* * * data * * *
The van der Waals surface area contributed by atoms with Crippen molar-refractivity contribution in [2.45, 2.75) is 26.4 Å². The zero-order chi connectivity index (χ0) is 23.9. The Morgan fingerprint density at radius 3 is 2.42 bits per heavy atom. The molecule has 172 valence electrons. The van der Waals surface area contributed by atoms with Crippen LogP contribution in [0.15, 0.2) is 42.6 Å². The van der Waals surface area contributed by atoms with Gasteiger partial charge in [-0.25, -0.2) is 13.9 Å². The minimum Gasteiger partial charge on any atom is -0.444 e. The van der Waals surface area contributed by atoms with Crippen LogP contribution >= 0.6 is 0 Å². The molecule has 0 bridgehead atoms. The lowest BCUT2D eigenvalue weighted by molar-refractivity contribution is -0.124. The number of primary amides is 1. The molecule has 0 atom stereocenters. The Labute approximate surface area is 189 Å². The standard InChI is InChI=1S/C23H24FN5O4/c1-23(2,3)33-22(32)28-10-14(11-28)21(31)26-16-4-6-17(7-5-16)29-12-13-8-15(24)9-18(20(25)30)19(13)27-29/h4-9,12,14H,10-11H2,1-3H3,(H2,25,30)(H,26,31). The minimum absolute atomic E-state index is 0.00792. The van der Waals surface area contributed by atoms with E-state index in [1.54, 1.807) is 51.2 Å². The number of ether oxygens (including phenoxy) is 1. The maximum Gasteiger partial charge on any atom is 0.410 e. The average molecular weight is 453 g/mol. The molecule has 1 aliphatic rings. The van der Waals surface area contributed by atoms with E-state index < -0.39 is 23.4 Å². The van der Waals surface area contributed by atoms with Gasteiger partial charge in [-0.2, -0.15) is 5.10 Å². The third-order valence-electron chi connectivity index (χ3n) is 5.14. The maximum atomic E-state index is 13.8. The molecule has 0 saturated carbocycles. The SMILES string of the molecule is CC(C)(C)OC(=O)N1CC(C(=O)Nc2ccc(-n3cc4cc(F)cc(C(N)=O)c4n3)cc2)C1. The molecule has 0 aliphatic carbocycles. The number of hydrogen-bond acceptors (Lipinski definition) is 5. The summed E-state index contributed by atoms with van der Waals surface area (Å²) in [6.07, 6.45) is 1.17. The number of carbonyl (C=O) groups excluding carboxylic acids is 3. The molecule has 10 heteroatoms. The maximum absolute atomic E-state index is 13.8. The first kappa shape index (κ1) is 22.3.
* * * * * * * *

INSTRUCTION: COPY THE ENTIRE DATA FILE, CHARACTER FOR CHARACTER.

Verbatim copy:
The van der Waals surface area contributed by atoms with Crippen molar-refractivity contribution in [2.45, 2.75) is 26.4 Å². The zero-order chi connectivity index (χ0) is 23.9. The Morgan fingerprint density at radius 3 is 2.42 bits per heavy atom. The molecule has 172 valence electrons. The van der Waals surface area contributed by atoms with Crippen LogP contribution in [0.15, 0.2) is 42.6 Å². The van der Waals surface area contributed by atoms with Gasteiger partial charge in [-0.25, -0.2) is 13.9 Å². The minimum Gasteiger partial charge on any atom is -0.444 e. The van der Waals surface area contributed by atoms with Crippen LogP contribution >= 0.6 is 0 Å². The molecule has 0 bridgehead atoms. The lowest BCUT2D eigenvalue weighted by molar-refractivity contribution is -0.124. The number of primary amides is 1. The molecule has 0 atom stereocenters. The Labute approximate surface area is 189 Å². The standard InChI is InChI=1S/C23H24FN5O4/c1-23(2,3)33-22(32)28-10-14(11-28)21(31)26-16-4-6-17(7-5-16)29-12-13-8-15(24)9-18(20(25)30)19(13)27-29/h4-9,12,14H,10-11H2,1-3H3,(H2,25,30)(H,26,31). The minimum absolute atomic E-state index is 0.00792. The van der Waals surface area contributed by atoms with E-state index in [1.54, 1.807) is 51.2 Å². The number of ether oxygens (including phenoxy) is 1. The maximum Gasteiger partial charge on any atom is 0.410 e. The average molecular weight is 453 g/mol. The molecule has 1 aliphatic rings. The van der Waals surface area contributed by atoms with E-state index < -0.39 is 23.4 Å². The van der Waals surface area contributed by atoms with Gasteiger partial charge in [-0.2, -0.15) is 5.10 Å². The third-order valence-electron chi connectivity index (χ3n) is 5.14. The maximum atomic E-state index is 13.8. The molecule has 0 saturated carbocycles. The SMILES string of the molecule is CC(C)(C)OC(=O)N1CC(C(=O)Nc2ccc(-n3cc4cc(F)cc(C(N)=O)c4n3)cc2)C1. The molecule has 0 aliphatic carbocycles. The number of hydrogen-bond acceptors (Lipinski definition) is 5. The summed E-state index contributed by atoms with van der Waals surface area (Å²) in [6.07, 6.45) is 1.17. The number of carbonyl (C=O) groups excluding carboxylic acids is 3. The molecule has 10 heteroatoms. The maximum absolute atomic E-state index is 13.8. The first kappa shape index (κ1) is 22.3.